As explained by Nisbet and Myers (2007), “Several studies have documented the tendency of Americans to discount the threat of climate change due to its “creeping nature,” an environmental problem with consequences that are perceived to be far off in the future” (p. 454). Indeed, it is not possible to see the underlying effects of a changing climate by simply looking out of the window (Moser 2011, p. 33). It does not cause any direct health complications in the human population and is not explicitly connected to terrifying diseases, such as cancer, which is why many people tend to overlook the effects of global warming. Moreover, there is a huge gap, both geographic and temporal, between the cause and the effect of the climate change: “emissions from any individual action, or even from those of most single nations, are relatively small by themselves, and only their cumulative impact on the atmosphere leads to detectable and attributable changes in the atmosphere, in weather and climate patterns, and ultimately in physical, ecological and social systems” (Moser 2011, p. 33).

Invisible Change

With the vast majority of the global population living in cities, the people are removed from the natural environment and will not see the change in the population of wild animals or plants that are triggered by global warming. Furthermore, when the action is taken, it takes many years or even decades for the people to see its positive effect in slowing down the climate change (Moser 2011, p. 33), which leads many people to think that the current prevention and intervention methods are fruitless and thus global warming is not a real problem that demands action.

Difficulties in Communication

The final reason for the lack of people’s interest in the problem of global warming is the complexity of the subject and the associated difficulty of communicating the needs for action to the general public. In an attempt to draw the public’s attention, many researchers and scientific communities have made wrong decisions and employed incorrect practices for reaching the public. For instance, Moser (2011) feels that there is not enough explanatory evidence available to the general public. Most of the scientific reports are dry and incomprehensible to the people who lack extensive knowledge in the area: “In fact, it may be one of the greatest challenges to climate communication to help people navigate these complexities, and—maybe in new dialogic forums—jointly develop compelling narratives […] that allow people to see their place in the context of humanity’s and the Earth’s common fate” (Moser 2011, p. 36).

Furthermore, there were also instances when scientists tried to draw the people’s attention with alarming information and assertions that turned out to be untrue (Taylor 2015). For instance, in 2014, Australian scientists reported that heat waves had killed over 100 000 bats in Queensland, Australia; however, when compared to wind power, that kills over 1 million bats and over 500 000 birds in the U.S. alone, this figure loses its alarming value and significance (Taylor 2015, p.1). The alarmists have also claimed that global warming will result in drastic food and water shortages, which also proved to be untrue since the global crop production is growing along with the global temperature, as well as the global supply of water (Taylor 2015, p. 2).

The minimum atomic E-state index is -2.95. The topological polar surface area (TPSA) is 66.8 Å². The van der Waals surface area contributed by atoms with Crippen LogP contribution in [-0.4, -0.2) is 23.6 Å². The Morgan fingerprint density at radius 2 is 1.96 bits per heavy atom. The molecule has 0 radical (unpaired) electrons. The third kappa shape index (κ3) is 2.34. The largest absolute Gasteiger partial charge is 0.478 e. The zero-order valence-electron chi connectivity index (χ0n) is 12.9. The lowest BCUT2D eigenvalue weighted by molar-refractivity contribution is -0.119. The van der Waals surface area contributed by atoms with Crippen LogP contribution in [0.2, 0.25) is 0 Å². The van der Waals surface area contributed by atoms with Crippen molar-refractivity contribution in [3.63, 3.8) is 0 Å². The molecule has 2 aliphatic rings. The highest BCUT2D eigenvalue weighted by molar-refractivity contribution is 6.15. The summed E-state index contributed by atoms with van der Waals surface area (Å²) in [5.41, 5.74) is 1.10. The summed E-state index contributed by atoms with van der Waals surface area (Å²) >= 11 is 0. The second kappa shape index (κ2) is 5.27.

Another false claim turned out to be a statement about the impact of global warming on the statistics for infectious diseases: even though the alarmists argued that there would be an increase in the number of outbreaks of certain diseases, causing a growth in the annual death toll, it was proven that global warming would reduce the number of people killed by diseases that strive in the cold climate, such as influenza (Taylor 2015, p. 4). There were many more cases when the assertions of the scientists and environmental reporters turned out to be untrue, which caused the general public to question every other bit of information provided on the topic, causing difficulties in communication between the scientific community and the people.

Impact on Policymaking for Environmental Change

The same division of opinions can be seen among the policymakers and government leaders worldwide. Despite the existing consensus among the countries of the UN that environmental change is an issue that has to be tackled by reducing the emissions of carbon dioxide and greenhouse gasses and the Paris agreement signed by 200 countries in 2015, certain politicians still refuse to address the issue. For instance, in the first days of his service as the President of the U.S., Donald Trump promised to pull the country out of the Paris agreement, which was set up to keep the level of global warming to under 2 degrees compared to the pre-industrial time (Hannam 2017, para. 20). On the other hand, an adequate view of the existing evidence on global warming promotes the policies aimed at decreasing the greenhouse effect and climate change overall. Thus, Sweden plans to commit to its promise to cut all greenhouse emissions by 2045, including the emissions from the domestic transport sector by 70% (Farand 2017, para. 4-5).


Overall, there is a solid ground behind both opinions on climate change. For example, it is easy to disregard the negative effects of global warming given the fact that they are not immediate and do not pose a significant health threat just yet. People who trust the scientific evidence, on the other hand, are not as skeptical towards the notion and are motivated to take action with regards to global warming. Both groups of people have an impact on the global environmental policies, which is why the scientific community needs to establish an appropriate way to communicate the evidence and effects of global warming to the masses and to overcome the current mistrust that exists in the society.

Reference List

Farand, C 2017, , The Independent, Web.

Hannam, P 2017, , The Sunday Morning Herald, Web.

Hinzman, LD, Bettez, ND, Bolton, WR, Chapin, SF, Dyurgerov, MB, Fastie, CL, Griffith, B, Hollister, RD, Hope, A, Huntington, HP, Jensen, AM, Jia, GJ, Jorgenson, T, Kane, DL, Klein, DR, Kofinas, G, Lynch, AH, Lloyd, AH, McGuire, AD, Nelson, FE, Oechel, WC, Osterkamp, TE, Racine, CH, Romanovsky, VE, Stone, RS, Stow, DA, Sturm, M, Tweedie, CE, Vourlitis, GL, Walker, MD, Walker, DA, Webber, PJ, Welker, JM, Winker, KS & Yoshikawa, K 2005, ‘Evidence and implications of recent climate change in northern Alaska and other arctic regions’, Climatic Change, vol. 72, no. 1, pp. 251-298.

Johnston, I 2017, , The Independent, Web.

Lorenzoni, I & Pidgeon, NF 2006, ‘Public views on climate change: European and USA perspectives’, Climatic Change, vol. 77, no, 1., pp. 73-95.

Moser, SC 2010, ‘Communicating climate change: history, challenges, process and future directions’, WIREs Climate Change, vol. 1, no. 1, pp. 31-53.

NASA 2011,, Web.

Nisbet, MC & Myers, T 2007, ‘Twenty years of public opinion about global warming’, Public Opinion Quarterly, vol. 71, no. 3, pp. 444–470.

Taylor, J 2015, ‘Top 10 global warming lies that may shock you’, Forbes Energy & Environment, Web.